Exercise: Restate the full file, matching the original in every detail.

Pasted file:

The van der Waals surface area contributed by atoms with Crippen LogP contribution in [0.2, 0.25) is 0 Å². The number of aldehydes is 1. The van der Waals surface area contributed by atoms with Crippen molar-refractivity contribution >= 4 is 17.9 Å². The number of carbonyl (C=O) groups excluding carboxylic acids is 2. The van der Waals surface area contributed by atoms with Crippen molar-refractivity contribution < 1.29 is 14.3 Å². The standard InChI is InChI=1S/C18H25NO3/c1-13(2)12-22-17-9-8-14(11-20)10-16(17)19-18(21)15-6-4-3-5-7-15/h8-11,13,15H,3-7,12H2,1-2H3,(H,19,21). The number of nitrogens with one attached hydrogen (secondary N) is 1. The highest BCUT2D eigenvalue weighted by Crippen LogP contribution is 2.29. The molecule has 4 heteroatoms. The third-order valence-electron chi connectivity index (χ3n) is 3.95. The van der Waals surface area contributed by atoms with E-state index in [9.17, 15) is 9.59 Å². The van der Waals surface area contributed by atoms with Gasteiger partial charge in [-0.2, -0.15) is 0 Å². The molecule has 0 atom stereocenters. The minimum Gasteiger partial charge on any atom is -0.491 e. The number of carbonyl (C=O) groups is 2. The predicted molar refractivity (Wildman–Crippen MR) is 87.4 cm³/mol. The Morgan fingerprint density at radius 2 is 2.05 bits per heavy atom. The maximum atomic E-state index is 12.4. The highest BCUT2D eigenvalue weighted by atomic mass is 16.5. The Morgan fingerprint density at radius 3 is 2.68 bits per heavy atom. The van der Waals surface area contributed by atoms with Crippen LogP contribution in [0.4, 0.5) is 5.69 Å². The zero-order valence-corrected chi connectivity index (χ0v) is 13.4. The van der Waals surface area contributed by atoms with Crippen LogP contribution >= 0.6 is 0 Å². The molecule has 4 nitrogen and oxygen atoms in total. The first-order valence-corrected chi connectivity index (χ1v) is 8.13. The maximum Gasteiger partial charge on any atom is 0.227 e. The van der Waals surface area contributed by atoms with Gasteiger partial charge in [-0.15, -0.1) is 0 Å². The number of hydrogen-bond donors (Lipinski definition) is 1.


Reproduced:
The van der Waals surface area contributed by atoms with Crippen LogP contribution in [0.2, 0.25) is 0 Å². The number of aldehydes is 1. The van der Waals surface area contributed by atoms with Crippen molar-refractivity contribution >= 4 is 17.9 Å². The number of carbonyl (C=O) groups excluding carboxylic acids is 2. The van der Waals surface area contributed by atoms with Crippen molar-refractivity contribution < 1.29 is 14.3 Å². The standard InChI is InChI=1S/C18H25NO3/c1-13(2)12-22-17-9-8-14(11-20)10-16(17)19-18(21)15-6-4-3-5-7-15/h8-11,13,15H,3-7,12H2,1-2H3,(H,19,21). The number of nitrogens with one attached hydrogen (secondary N) is 1. The highest BCUT2D eigenvalue weighted by Crippen LogP contribution is 2.29. The molecule has 4 heteroatoms. The third-order valence-electron chi connectivity index (χ3n) is 3.95. The van der Waals surface area contributed by atoms with E-state index in [9.17, 15) is 9.59 Å². The van der Waals surface area contributed by atoms with Gasteiger partial charge in [-0.2, -0.15) is 0 Å². The molecule has 0 atom stereocenters. The minimum Gasteiger partial charge on any atom is -0.491 e. The number of carbonyl (C=O) groups is 2. The predicted molar refractivity (Wildman–Crippen MR) is 87.4 cm³/mol. The Morgan fingerprint density at radius 2 is 2.05 bits per heavy atom. The maximum atomic E-state index is 12.4. The highest BCUT2D eigenvalue weighted by atomic mass is 16.5. The Morgan fingerprint density at radius 3 is 2.68 bits per heavy atom. The van der Waals surface area contributed by atoms with Crippen LogP contribution in [0.4, 0.5) is 5.69 Å². The zero-order valence-corrected chi connectivity index (χ0v) is 13.4. The van der Waals surface area contributed by atoms with Crippen LogP contribution >= 0.6 is 0 Å². The molecule has 4 nitrogen and oxygen atoms in total. The first-order valence-corrected chi connectivity index (χ1v) is 8.13. The maximum Gasteiger partial charge on any atom is 0.227 e. The van der Waals surface area contributed by atoms with Gasteiger partial charge in [-0.15, -0.1) is 0 Å². The number of hydrogen-bond donors (Lipinski definition) is 1.